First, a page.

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Connectivity

There are two ways to connect elements with jsPlumb - programmatically, via the API, and also with the mouse. This page discusses both approaches.

Programmatic connections#

The most simple connection you can make with jsPlumb looks like this:

instance.connect({source:element1, target:element2})

In this example we have created a connection from element1 to element2. Remember that a connection in jsPlumb consists of two endpoints, a connector, and zero or more overlays. But this call to connect supplied none of those things, so jsPlumb uses the default values wherever it needs to. In this case, default values have been used for the following:

  • The type and appearance of each endpoint in the connection. jsPlumb's default for this is the Dot endpoint, of radius 5
  • The anchors that define where the connection's endpoints appear on each element. The jsPlumb default is Bottom.
  • Whether or not each endpoint can be a source or target for new connections. The default is false.
  • The type and appearance of the connection's connector. The default is a "Bezier" connector of line width 8.

So this call will result in an 8px Bezier from the bottom center of element1 to the bottom center of element2, and each endpoint will be a Dot endpoint with radius 5 pixels.

Let's beef up this call a little and tell jsPlumb what sort of endpoints we want, and where we want them:

instance.connect({  source:element1,   target:element2,  anchors:["Right", "Left" ],  endpoint:"Rectangle"});

This is what we have told jsPlumb we want this time:

  • anchors - this array tells jsPlumb where the source and target endpoints should be located on their parent elements. In this case, we use the shorthand syntax to name one of jsPlumb's default anchors; you can also specify custom locations (see Anchors. Instead of anchors you can use anchor, if you want the source and target endpoints to be located at the same place on their parent elements.
  • endpoint - this tells jsPlumb to use the Rectangle endpoint for both the source and target of the connection. As with anchors, endpoint has a plural version that allows you to specify a different endpoint for each end of the connection.

Endpoints created by connect#

If you supply an element id or selector for either the source or target, connect will automatically create an endpoint on the given element. These automatically created endpoints are not marked as drag source or targets, and cannot be interacted with. For some situations this behaviour is perfectly fine, but for more interactive UIs you should set things up using one of the drag and drop methods discussed below.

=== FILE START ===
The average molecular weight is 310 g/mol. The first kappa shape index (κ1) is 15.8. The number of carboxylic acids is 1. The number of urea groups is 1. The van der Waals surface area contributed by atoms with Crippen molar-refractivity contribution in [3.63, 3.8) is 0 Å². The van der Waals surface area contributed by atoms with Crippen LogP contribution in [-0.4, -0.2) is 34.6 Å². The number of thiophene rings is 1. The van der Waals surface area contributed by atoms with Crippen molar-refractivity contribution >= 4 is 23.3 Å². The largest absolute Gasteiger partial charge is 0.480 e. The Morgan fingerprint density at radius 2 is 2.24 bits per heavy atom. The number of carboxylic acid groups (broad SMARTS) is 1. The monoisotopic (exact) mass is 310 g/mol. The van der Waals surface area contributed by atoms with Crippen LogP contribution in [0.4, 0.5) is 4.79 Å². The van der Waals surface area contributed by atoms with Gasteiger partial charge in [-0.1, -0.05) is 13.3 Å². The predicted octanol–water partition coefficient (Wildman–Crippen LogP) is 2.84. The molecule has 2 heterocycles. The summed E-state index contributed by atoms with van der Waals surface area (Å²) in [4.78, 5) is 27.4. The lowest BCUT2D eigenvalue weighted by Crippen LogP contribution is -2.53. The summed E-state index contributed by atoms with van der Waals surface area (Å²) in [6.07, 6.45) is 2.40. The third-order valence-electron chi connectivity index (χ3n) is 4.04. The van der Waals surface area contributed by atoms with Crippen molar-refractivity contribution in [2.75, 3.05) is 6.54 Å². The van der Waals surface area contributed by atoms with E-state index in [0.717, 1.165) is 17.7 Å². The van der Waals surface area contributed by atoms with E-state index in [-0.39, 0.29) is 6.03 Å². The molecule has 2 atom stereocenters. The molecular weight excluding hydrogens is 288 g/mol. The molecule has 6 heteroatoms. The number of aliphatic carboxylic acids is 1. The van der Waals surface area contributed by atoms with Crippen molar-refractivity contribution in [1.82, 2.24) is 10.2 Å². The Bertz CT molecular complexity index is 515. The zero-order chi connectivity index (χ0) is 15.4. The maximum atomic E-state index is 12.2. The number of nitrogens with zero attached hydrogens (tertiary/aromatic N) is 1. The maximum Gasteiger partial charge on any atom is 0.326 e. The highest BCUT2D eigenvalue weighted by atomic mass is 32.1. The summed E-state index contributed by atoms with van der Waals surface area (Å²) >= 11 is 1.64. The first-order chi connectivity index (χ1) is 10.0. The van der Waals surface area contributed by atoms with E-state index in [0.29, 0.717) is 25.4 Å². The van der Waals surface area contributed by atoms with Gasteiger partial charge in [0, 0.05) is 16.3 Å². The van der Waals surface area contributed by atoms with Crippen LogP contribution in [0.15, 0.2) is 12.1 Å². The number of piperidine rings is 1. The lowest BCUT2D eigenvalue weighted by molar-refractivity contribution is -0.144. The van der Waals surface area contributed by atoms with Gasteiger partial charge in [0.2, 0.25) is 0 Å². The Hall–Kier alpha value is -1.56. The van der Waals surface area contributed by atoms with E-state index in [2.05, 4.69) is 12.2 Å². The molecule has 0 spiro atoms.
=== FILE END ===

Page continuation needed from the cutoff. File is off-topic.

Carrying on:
Note: given that connect(..) creates its own endpoints in some circumstances, in order to avoid leaving orphaned endpoints around the place, if the connection is subsequently deleted, these automatically created endpoints are deleted too. Should you want to, you can override this behaviour by setting deletEendpointsOnDetach to false in the connect call:

instance.connect({   source:aThirdElement,   target:"etAnotherElement,  deleteEndpointsOnDetach:false });

Detaching connections#

By default, connections made with connect(..) will be detachable via the mouse. You can prevent this by either setting an appropriate default value when you construct an instance of jsPlumb:

const instance = jsPlumbBrowserUI.newInstance({   ...  connectionsDetachable:false  ...});

or by subsequently setting the default on an existing instance of jsPlumb:

instance.importDefaults({   ...  connectionsDetachable:false  ...});

...or by specifying it on the connect call like this:

instance.connect({   source:aThirdElement,   target:yetAnotherElement,  detachable:false});

Drag and drop connections#

Connections can be established using the mouse between any combination of endpoints and elements. We'll first discuss setting up endpoints on your elements to use as drag/drop target.

Configuring endpoints#

Here's a simple example of how to create an endpoint: